Ginny took flight!

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mjennings

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Excited to watch the video when I have time later today!
 

Funkworks

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On my computer, the following video straight from NASA is much less choppy:
 

tab28682

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A real and amazing achivement!
 

Funkworks

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Here's a short video comparing the first and second flights;
 

mjennings

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Looking really good. Exciting to see them expanding the flight envelope. I really hope they figure out how to utilize this in future missions!
 

Marc_G

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I've wondered why they plan to abandon Ginny after 5 flights presuming it survives that long. I would think they could extend the testing by having it fly over to Percy's next area of interest and land there. Seems like it could be useful to have it around for overflight purposes as well as expending the testing.
 

CalebJ

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The way I read it, the ingenuity testing is essentially a distraction from the long term mission. Once they've done the flight tests, the entire priority switches over. But it seems like a weird explanation.
 

CalebJ

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Given that there's no major loss if it gets binned in the process, I'm inclined to agree. Maybe there's significantly more to the story.
 

mjennings

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Probably tied to mission budgeting as well. Ingenuity is a tech demonstration, they could continue to expand the flight envelope, but I don't think she's designed to keep up with Perseverance. Even with as simple as it sounds. Plus there is the up/down link sizes that may limit operating both. I'd love to see more flights, but there are likely a lot of limitations we're not aware of.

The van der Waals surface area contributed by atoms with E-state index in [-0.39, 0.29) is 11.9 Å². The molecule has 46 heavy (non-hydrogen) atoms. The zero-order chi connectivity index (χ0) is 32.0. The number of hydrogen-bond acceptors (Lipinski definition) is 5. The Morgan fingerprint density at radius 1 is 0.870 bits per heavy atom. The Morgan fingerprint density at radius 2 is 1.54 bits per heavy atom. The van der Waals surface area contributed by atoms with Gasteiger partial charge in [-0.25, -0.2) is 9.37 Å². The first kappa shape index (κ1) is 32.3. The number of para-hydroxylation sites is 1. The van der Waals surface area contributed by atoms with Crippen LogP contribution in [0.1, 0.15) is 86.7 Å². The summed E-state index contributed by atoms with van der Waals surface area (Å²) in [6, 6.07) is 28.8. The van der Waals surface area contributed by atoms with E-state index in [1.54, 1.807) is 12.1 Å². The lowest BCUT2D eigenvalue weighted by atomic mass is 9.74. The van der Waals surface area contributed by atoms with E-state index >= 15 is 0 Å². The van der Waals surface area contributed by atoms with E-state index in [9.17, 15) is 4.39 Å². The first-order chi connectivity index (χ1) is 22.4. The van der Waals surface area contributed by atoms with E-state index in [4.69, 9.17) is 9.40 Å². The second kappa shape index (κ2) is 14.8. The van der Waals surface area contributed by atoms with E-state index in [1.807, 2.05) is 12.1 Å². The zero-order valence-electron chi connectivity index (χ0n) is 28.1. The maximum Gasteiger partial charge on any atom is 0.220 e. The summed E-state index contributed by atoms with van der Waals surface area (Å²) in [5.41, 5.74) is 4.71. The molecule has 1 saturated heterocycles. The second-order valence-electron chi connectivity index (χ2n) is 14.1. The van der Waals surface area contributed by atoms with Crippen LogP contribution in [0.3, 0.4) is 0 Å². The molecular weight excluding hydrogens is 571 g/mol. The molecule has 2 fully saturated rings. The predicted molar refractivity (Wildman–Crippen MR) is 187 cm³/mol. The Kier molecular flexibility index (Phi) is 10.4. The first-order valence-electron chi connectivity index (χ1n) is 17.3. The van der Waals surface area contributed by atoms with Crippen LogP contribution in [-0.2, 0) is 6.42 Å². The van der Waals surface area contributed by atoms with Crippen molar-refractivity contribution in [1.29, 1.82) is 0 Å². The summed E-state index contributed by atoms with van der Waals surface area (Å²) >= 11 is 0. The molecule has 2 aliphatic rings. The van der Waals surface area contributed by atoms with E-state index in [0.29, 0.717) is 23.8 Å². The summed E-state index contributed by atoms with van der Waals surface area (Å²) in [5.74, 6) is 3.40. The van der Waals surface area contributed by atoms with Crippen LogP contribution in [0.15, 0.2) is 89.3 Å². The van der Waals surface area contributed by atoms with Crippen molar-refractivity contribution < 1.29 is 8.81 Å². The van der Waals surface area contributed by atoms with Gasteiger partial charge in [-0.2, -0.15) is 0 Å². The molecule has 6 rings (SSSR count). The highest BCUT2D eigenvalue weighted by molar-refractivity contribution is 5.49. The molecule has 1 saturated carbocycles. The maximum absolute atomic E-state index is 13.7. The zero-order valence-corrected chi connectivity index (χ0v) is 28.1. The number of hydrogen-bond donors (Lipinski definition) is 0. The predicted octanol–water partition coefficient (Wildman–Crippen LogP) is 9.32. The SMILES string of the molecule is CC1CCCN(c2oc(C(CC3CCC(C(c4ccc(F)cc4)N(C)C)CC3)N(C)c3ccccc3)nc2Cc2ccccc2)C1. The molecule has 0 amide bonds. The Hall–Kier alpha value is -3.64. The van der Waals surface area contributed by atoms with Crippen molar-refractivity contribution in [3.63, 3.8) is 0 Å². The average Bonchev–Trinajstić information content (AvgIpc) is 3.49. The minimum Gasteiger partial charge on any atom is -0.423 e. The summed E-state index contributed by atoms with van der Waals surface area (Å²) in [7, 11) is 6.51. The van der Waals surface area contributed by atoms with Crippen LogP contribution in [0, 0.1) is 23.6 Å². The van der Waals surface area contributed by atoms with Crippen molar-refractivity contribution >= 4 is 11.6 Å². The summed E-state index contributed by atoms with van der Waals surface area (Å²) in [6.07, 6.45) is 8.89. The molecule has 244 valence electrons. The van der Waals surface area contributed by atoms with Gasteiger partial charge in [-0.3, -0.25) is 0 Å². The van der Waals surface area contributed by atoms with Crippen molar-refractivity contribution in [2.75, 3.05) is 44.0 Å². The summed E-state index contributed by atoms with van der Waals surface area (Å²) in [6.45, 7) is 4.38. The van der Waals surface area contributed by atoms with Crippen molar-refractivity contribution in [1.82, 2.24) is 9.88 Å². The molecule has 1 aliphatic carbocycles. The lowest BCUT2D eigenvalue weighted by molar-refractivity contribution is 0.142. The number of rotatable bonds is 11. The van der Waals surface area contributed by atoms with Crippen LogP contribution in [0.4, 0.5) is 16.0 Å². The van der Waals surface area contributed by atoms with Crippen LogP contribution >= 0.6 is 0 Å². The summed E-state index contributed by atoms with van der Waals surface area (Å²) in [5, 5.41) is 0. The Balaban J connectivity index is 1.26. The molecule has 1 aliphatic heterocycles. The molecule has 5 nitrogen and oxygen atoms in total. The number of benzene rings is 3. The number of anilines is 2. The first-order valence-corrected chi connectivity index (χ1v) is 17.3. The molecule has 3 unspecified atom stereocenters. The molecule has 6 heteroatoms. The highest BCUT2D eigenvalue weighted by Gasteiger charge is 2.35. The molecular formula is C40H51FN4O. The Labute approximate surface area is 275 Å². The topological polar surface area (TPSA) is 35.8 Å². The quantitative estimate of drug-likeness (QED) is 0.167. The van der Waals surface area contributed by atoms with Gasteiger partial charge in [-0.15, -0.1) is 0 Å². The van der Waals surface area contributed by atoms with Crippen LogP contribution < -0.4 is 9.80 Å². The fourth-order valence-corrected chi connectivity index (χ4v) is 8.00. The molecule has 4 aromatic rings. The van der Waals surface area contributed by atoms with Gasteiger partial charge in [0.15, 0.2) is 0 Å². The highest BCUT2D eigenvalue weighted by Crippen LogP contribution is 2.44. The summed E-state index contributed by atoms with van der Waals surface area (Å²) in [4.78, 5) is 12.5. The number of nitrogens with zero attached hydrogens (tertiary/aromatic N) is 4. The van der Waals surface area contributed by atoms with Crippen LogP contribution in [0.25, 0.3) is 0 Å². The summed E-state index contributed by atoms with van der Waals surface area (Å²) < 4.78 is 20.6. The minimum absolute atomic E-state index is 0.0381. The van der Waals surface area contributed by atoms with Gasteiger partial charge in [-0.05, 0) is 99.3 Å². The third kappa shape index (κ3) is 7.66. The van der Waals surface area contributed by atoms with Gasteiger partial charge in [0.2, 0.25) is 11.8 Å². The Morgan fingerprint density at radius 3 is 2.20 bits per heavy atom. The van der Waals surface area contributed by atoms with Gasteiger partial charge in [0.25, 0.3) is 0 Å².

BABAR

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Probably tied to mission budgeting as well. Ingenuity is a tech demonstration, they could continue to expand the flight envelope, but I don't think she's designed to keep up with Perseverance. Even with as simple as it sounds. Plus there is the up/down link sizes that may limit operating both. I'd love to see more flights, but there are likely a lot of limitations we're not aware of.
This could be a problem.

from Wikipedia

Ingenuity is expected to fly up to five times during its 30-day test campaign scheduled early in the rover's mission. Primarily technology demonstrations,[1][25] each flight is planned to fly at altitudes ranging from 3–5 m (10–16 ft) above the ground for up to 90 seconds each.[1] Ingenuity, which can travel up to 50 m (160 ft) downrange and then back to the starting area,[1] will use autonomous control during its short flights

so a one way flight would max at 100 meters. I am guessing it would then have to recharge one Martian day before it could fly again.

according to htttps://www.space.com/perseverance-rover-first-mars-test-drive

The rover drives with a top speed of .01 miles per hour (.016 kilometers).

the rover is atomic powered, so not limited by solar charging cycles. Not sure the helicopter can keep up.

On the other hand, also from Wikipedia, a previous rover

Opportunity was able to stay operational for 5111 sols after landing, maintaining its power and key systems through continual recharging of its batteries using solar power, and hibernating during events such as dust storms to save power. This careful operation allowed Opportunity to operate for 57 times its designed lifespan, exceeding the initial plan by 14 years, 46 days (in Earth time). By June 10, 2018, when it last contacted NASA,[10][11] the rover had traveled a distance of 45.16 kilometers (28.06 miles).[7]
 

CalebJ

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This is what happens when you accidentally set the alarm for PM instead of AM.
 

Marc_G

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Turns out Ginny is safe and may actually be in the air as I write this, with re-attempt scheduled for 10:46 am ET today.
 

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